Germany should not provide financial support to Greece and other member states. Merkel

is trying to forge a coalition of conflicting interests. The consequence is no clear vision for

the future of Europe, and policy choices constrained by the need to keep the unhappy

marriage together.

Meanwhile there will be growing disagreement between the Bundesbank and the ECB.

The Bundesbank will press for higher interest rates and /or a significant reduction in the

ECB balance sheet achieved by selling the bonds purchased under QE back into the

market. Yet again, the one size fits all monetary policy and the survival of the Euro will be

questioned. The state of German politics will give Macron the opportunity to deliver the

French vision for the future of Europe. The cornerstone of French thinking is an EU with


different levels of membership in short a multi

different levels of membership. In short a multi-speed Europe which harks back to pre-

Euro thinking. However France believes that the core countries (unspecified) should create

an EU finance ministry with a tax system which redistributes incomes across member


In my judgement the only supporters of this idea will be in the secretariat; not the EU

Parliament. The Parliament has already thrown out the French proposal for pan-EU


Why there is so much politics in this update?

The reason is simple. The current risks to business are more geopolitical than macro-

economic. There is a seismic shift under way. The rise in income inequality is being

magnified by the digital and AI revolution (this still in its infancy). The bottom 70% are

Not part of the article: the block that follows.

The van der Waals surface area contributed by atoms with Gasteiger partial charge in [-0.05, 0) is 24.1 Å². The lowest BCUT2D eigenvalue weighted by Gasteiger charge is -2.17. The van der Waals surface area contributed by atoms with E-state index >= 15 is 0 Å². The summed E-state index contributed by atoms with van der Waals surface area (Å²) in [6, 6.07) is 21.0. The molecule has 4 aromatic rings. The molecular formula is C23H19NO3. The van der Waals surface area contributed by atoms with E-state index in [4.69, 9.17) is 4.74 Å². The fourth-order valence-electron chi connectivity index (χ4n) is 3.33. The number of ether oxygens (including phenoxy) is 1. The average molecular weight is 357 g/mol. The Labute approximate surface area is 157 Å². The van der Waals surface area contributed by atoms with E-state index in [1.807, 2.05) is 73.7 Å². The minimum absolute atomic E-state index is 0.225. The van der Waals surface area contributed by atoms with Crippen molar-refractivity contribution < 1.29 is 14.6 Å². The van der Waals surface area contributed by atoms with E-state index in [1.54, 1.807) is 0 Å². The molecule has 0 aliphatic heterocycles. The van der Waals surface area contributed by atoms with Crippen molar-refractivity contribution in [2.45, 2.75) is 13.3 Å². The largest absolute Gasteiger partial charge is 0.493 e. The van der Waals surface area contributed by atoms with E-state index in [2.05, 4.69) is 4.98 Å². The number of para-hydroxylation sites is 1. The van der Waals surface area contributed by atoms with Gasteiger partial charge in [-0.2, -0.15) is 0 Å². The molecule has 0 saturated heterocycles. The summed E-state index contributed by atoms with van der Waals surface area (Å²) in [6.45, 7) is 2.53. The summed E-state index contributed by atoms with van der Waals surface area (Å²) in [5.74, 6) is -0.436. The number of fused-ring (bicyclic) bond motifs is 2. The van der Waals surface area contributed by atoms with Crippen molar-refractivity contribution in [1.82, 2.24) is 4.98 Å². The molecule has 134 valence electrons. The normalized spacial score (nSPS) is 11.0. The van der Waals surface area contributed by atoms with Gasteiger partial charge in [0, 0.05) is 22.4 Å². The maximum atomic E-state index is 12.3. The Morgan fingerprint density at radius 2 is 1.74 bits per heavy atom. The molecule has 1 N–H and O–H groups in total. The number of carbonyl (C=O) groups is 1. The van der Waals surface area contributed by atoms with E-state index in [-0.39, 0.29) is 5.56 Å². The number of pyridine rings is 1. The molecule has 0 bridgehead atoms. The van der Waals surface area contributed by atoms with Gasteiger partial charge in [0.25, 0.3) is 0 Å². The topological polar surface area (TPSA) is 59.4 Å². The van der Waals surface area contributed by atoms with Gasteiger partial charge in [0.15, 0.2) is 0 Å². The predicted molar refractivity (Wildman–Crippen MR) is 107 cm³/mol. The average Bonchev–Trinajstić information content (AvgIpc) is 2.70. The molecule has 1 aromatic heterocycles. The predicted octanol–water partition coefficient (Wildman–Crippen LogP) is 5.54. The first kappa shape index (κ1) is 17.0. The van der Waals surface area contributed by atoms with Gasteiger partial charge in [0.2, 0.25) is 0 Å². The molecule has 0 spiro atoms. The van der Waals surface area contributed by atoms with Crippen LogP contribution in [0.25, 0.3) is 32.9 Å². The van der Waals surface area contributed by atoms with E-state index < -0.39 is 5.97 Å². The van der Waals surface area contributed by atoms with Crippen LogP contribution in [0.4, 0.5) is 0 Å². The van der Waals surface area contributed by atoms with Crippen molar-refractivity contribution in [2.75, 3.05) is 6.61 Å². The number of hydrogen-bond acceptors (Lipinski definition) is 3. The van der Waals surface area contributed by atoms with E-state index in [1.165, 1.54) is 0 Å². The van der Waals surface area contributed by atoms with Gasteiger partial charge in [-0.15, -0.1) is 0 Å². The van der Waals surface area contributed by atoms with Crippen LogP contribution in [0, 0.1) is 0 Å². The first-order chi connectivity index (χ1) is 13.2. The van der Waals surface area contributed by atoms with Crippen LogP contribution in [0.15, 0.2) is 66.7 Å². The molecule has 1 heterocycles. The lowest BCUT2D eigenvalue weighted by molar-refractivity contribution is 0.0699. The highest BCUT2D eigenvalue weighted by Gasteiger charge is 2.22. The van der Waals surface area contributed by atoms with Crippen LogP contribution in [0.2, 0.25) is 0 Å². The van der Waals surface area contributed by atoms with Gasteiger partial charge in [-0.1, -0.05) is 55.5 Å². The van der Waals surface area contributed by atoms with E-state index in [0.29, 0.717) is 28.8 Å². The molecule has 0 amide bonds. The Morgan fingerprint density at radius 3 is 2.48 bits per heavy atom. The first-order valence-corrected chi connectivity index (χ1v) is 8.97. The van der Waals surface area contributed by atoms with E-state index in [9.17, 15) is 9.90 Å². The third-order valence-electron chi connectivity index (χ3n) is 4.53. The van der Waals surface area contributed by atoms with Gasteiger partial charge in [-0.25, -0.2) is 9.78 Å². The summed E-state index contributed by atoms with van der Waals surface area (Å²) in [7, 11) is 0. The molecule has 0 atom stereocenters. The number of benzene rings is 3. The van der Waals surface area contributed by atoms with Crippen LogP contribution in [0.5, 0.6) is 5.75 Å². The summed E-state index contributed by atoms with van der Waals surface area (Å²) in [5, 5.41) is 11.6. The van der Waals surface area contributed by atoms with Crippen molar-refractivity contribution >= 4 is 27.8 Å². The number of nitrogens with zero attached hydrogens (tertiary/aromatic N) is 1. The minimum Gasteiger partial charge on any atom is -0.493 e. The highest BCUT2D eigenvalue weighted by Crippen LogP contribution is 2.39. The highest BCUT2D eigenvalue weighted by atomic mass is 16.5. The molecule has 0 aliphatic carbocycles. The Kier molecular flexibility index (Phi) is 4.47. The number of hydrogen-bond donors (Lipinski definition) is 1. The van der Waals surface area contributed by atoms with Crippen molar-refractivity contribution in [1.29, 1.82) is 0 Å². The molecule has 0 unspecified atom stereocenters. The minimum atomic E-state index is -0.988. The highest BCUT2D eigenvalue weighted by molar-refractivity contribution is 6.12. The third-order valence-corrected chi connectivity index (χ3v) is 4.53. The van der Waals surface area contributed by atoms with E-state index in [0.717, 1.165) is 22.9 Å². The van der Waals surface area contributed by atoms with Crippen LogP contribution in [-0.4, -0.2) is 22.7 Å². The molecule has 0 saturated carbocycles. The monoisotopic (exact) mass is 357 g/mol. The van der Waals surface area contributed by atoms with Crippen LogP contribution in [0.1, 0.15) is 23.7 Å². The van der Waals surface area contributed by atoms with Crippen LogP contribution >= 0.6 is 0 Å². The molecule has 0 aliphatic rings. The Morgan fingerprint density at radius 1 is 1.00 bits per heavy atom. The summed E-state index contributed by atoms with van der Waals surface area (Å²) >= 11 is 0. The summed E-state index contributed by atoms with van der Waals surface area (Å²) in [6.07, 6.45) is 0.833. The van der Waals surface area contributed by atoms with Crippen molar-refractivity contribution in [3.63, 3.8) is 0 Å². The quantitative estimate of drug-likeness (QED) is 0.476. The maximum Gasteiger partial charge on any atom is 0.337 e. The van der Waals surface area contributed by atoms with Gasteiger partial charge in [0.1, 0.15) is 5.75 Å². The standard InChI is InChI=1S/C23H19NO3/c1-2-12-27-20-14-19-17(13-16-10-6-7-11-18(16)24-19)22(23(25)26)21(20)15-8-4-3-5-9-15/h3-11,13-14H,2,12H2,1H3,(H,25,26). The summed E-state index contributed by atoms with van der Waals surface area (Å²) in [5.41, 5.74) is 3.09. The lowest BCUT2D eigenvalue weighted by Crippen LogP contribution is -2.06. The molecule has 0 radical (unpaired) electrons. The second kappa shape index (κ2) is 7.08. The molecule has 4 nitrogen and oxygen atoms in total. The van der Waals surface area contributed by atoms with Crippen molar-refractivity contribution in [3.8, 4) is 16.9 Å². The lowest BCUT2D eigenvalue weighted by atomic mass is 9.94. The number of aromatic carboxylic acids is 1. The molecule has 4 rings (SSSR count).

missing out. In the UK 23 million adults pay no income tax. Only 13% of the population pay

tax at 40% or above.

Populism is a belief in the power of ordinary people, and in their right to have control over

their government rather than a small group of political insiders or a wealthy elite. The

French Revolution overthrew the monarchy but in the ensuing chaos, the dictator

Napoleon emerged. Trump is a populist; in Italy, Berlusconi could win a majority on 4

March. And in the UK we have the three musketeers: Johnson, Fox and Gove.

In 2010, populist candidates around the world captured 7% of the vote. In 2017 it was

35%. The last time a swing of this magnitude occurred was in 1938.

In previous updates I have shown how an increasing share of added value created by

business has gone to the owners rather than the workers. This is now affecting political



the global economy is on a synchronised upswing

The global economy is on a synchronised upswing for the first time in two generations.

Labour markets are tight. There is little spare capacity in all the major economies. Market

forces move faster than political change. The share of added value going to labour will

certainly increase at the expense of owners.

The macroeconomic implications are as follows:

Faced with higher labour costs but not wishing to reduce margins, companies with price

making power (this is a function of market share, and/or distinctive, compelling market

positions) will raise prices.

As prices in general increase, central banks will curtail the growth in money supply by

raising interest rates. With a time lag, consumer discretionary income and company